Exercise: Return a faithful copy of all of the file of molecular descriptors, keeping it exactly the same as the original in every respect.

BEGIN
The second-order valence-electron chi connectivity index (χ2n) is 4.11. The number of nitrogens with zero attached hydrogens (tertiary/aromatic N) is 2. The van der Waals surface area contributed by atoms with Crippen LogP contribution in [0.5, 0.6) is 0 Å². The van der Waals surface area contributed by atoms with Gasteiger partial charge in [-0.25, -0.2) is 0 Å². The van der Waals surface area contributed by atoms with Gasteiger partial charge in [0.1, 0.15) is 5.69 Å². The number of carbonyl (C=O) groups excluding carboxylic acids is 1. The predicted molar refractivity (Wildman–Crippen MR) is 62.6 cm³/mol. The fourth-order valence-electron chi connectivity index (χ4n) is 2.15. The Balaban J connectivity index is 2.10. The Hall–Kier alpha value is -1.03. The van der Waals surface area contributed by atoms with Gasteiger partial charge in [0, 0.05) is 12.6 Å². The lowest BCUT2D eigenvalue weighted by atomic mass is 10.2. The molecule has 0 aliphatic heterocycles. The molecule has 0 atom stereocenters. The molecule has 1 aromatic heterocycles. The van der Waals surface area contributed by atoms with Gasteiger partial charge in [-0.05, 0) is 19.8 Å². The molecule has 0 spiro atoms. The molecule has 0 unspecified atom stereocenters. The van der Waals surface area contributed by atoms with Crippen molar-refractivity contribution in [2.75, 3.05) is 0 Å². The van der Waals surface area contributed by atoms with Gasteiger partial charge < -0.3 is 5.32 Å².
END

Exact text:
The second-order valence-electron chi connectivity index (χ2n) is 4.11. The number of nitrogens with zero attached hydrogens (tertiary/aromatic N) is 2. The van der Waals surface area contributed by atoms with Crippen LogP contribution in [0.5, 0.6) is 0 Å². The van der Waals surface area contributed by atoms with Gasteiger partial charge in [-0.25, -0.2) is 0 Å². The van der Waals surface area contributed by atoms with Gasteiger partial charge in [0.1, 0.15) is 5.69 Å². The number of carbonyl (C=O) groups excluding carboxylic acids is 1. The predicted molar refractivity (Wildman–Crippen MR) is 62.6 cm³/mol. The fourth-order valence-electron chi connectivity index (χ4n) is 2.15. The Balaban J connectivity index is 2.10. The Hall–Kier alpha value is -1.03. The van der Waals surface area contributed by atoms with Gasteiger partial charge in [0, 0.05) is 12.6 Å². The lowest BCUT2D eigenvalue weighted by atomic mass is 10.2. The molecule has 0 aliphatic heterocycles. The molecule has 0 atom stereocenters. The molecule has 1 aromatic heterocycles. The van der Waals surface area contributed by atoms with Gasteiger partial charge in [-0.05, 0) is 19.8 Å². The molecule has 0 spiro atoms. The molecule has 0 unspecified atom stereocenters. The van der Waals surface area contributed by atoms with Crippen molar-refractivity contribution in [2.75, 3.05) is 0 Å². The van der Waals surface area contributed by atoms with Gasteiger partial charge < -0.3 is 5.32 Å².